Energy Efficiency at Facilities Brings Sizable Savings to Fleets, OEMs
A. Duie Pyle, a regional carrier based in West Chester, Pennsylvania, installed LED lighting and skylights in three new terminals built over the past two years. The carrier also ordered the use of both improvements in a renovation of the company’s Buffalo, New York, terminal.
“As we’ve built new facilities, we’ve gone to as many LED and efficient light sources as possible,” said Randy Swart, A. Duie Pyle’s chief operating officer. “But we’ve also found that we can go to modern skylights using prismed and reflective glass to supply enough light that in some cases, we don’t need other lighting at all.”
The company installed LED motion lights in work areas and break rooms on lower floors where skylights wouldn’t be effective.
“And on the docks, the LED lights are sequenced,” Swart said. “As you walk down a dock, 20-foot banks of lights come on and light the way as you go.”
Because billing rates for electricity fluctuate, it’s hard to know just how much money the carrier is saving with its new lighting, Swart said. However, one LED fixture reduces wattage consumption by about 48% compared with non-LED fixtures, “and light output is similar or usually better than what we had before,” he said.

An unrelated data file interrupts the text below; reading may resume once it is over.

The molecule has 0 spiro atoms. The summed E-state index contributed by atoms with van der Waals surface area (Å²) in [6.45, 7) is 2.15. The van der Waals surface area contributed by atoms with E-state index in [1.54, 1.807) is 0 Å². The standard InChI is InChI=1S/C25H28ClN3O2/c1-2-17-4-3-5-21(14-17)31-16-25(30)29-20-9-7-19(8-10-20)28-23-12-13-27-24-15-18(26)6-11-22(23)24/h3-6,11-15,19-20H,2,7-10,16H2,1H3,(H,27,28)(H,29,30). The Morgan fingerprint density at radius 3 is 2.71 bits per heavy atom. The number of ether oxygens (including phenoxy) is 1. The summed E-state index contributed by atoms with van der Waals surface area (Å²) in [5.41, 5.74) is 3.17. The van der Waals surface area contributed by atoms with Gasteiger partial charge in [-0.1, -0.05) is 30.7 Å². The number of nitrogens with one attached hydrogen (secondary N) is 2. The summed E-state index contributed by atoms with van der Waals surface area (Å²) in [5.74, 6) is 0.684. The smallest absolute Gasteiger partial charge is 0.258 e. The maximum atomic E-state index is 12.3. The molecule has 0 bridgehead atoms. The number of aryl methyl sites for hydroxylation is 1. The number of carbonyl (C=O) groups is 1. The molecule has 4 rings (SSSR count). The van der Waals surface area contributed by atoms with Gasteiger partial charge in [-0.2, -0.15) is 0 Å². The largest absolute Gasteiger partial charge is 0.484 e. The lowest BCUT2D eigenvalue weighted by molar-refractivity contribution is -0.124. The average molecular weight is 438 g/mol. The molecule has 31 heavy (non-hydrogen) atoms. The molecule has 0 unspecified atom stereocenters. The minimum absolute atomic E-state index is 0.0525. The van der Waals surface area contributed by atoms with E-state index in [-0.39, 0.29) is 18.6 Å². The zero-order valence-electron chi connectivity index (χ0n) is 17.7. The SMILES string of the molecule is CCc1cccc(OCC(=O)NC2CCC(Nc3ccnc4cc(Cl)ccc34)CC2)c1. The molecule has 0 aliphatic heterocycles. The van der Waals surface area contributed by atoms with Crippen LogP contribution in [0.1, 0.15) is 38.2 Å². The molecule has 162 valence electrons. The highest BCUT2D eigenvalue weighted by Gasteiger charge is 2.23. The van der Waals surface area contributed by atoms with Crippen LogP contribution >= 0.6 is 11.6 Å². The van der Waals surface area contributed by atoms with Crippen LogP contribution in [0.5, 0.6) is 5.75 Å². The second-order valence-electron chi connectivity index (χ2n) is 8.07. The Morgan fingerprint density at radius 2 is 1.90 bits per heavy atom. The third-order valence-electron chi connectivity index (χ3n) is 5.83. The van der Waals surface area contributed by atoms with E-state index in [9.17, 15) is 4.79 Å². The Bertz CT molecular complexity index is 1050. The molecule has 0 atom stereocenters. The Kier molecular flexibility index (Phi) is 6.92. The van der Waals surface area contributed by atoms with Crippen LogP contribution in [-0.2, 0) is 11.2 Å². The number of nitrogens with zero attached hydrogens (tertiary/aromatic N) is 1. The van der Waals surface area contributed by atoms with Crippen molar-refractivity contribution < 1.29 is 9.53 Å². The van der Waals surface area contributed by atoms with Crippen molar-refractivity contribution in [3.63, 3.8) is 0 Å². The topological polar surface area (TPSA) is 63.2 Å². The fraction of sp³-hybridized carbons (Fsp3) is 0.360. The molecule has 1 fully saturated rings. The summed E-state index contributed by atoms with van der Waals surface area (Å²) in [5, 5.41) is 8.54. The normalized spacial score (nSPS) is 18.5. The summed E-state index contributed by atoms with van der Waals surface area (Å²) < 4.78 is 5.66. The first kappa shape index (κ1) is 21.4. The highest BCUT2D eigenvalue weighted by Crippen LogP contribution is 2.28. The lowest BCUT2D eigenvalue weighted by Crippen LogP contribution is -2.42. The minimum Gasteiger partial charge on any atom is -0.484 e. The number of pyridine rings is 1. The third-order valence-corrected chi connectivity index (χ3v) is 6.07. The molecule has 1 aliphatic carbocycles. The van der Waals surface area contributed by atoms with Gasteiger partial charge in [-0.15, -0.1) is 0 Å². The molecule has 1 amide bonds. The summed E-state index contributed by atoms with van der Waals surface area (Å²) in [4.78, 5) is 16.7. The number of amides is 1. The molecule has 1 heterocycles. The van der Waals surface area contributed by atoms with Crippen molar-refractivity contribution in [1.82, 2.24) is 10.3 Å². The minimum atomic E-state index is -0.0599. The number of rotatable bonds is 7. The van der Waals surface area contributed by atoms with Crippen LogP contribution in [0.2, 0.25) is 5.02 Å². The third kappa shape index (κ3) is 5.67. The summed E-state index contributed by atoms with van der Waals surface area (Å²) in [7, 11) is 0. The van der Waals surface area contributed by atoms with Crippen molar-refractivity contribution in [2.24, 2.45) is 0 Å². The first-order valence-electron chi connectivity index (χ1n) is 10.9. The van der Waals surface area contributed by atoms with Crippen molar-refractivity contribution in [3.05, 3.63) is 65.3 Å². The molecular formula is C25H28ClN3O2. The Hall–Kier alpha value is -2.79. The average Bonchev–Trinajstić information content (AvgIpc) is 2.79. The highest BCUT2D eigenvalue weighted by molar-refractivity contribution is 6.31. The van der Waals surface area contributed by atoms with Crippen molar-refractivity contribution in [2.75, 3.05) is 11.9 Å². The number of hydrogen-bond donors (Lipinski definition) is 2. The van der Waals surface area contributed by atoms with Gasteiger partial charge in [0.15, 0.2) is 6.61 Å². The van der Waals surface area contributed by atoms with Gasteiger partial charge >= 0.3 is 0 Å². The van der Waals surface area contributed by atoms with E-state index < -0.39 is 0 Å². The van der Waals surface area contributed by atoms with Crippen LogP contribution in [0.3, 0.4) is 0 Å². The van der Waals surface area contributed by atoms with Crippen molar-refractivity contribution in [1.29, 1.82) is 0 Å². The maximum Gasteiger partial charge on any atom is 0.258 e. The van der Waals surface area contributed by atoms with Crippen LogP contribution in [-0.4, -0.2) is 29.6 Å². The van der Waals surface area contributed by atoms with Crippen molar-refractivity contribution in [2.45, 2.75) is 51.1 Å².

Savings from another energy efficiency built into the carrier’s new terminals — radiant heating — is measured not so much in kilowatt hours, but in employee satisfaction and injury prevention.
“The heated shop floors allow heat to be where the mechanics are,” Swart said. “Shops are often 18 feet tall, and forced air just travels upward. Heating the floor makes it much more comfortable for employees, and it’s less expensive.”
Four-foot-long ramps leading from each dock to ground level at these shops also feature radiant heat. “We did this for safety,” said Swart. “True, the heat melts ice, so there’s no need to scrape or apply salt. These ramps are wide enough for two forklifts to transfer freight and probably cost $35,000 to $40,000, and we have them at every new terminal. But we’ll never know how many injuries we prevent by using them.”
Schneider, a national truckload carrier based in Green Bay, Wisconsin, doesn’t have terminals because its loads are transported from customer to customer. The carrier’s largest facility is its 269,000-square-foot headquarters. Steve Parent, vice president of facilities, said efficiency enhancements at this facility save hundreds of thousands of dollars annually.
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|By Susan L. Hodges|
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